An undergraduate student teaching children about Lego Mindstorms.

Undergraduate student Kayla Troche instructing students during a robotics lab.

“Students jumped immediately from nonspecific language like ‘how do we get the tire to move this many steps’ to ‘we need to program it 20 rotations and make it turn 90 degrees,’” Salas said. “One day her teacher and I just looked at each other and said, ‘oh gosh, the language just appeared.’ So, when I came to the University, I had that in the back of my mind and was able to write a small technology grant through the College of Education which funded our first three robots.”

In the fall of 2017, 18 ELL students and their families participated in the program. In the spring of 2018, the program continued and served 12 students. This fall, program participation rose to an enrollment of 25 students.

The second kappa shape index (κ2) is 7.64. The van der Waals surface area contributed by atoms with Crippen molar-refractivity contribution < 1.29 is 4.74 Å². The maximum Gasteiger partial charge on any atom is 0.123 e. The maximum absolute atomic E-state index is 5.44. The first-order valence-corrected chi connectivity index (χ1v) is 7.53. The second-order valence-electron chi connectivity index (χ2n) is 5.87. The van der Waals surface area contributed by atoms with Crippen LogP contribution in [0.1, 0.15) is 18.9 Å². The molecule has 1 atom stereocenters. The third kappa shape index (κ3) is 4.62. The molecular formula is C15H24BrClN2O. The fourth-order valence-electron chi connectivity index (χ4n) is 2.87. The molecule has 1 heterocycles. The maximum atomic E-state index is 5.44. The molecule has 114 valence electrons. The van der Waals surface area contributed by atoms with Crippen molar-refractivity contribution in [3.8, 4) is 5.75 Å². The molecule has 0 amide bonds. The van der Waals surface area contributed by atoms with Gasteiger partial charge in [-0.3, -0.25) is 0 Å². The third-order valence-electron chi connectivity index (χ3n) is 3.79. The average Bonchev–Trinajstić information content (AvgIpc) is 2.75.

“This program reinforces the language acquisition and communication skills students need to succeed not just academically but socially,” Salas said. “A lot of these students don’t have access to these programs and even if they do in their schools, they often have problems gaining entrance due to lottery systems.”

The Wolf Pack Bots robotics program offered at the Center of Learning and Literacy is focused primarily in teaching students how to build, program and talk about robotics. While using Lego Mindstorms, a platform produced by Lego for the development of programmable robots based on Lego building blocks, the students end up acquiring specified scientific language and improve their overall literacy. More than this, the students are also given a community to work within.

“The students who have decided to participate in the program are not the students who are most successful at reading but rather it’s those who are struggling or behind that really want to participate and learn,” Salas said. “Students who normally struggle in school have found a place where they get to shine and that’s really important to them. These students don’t often feel comfortable or successful academically or socially, but here they do.”

Students commit to working on robotics four times a week. Salas has a team of coaches to help support the program including doctoral student Melissa Bedford, master student Lizeth Lizarraga, and undergraduate student Kayla Troche.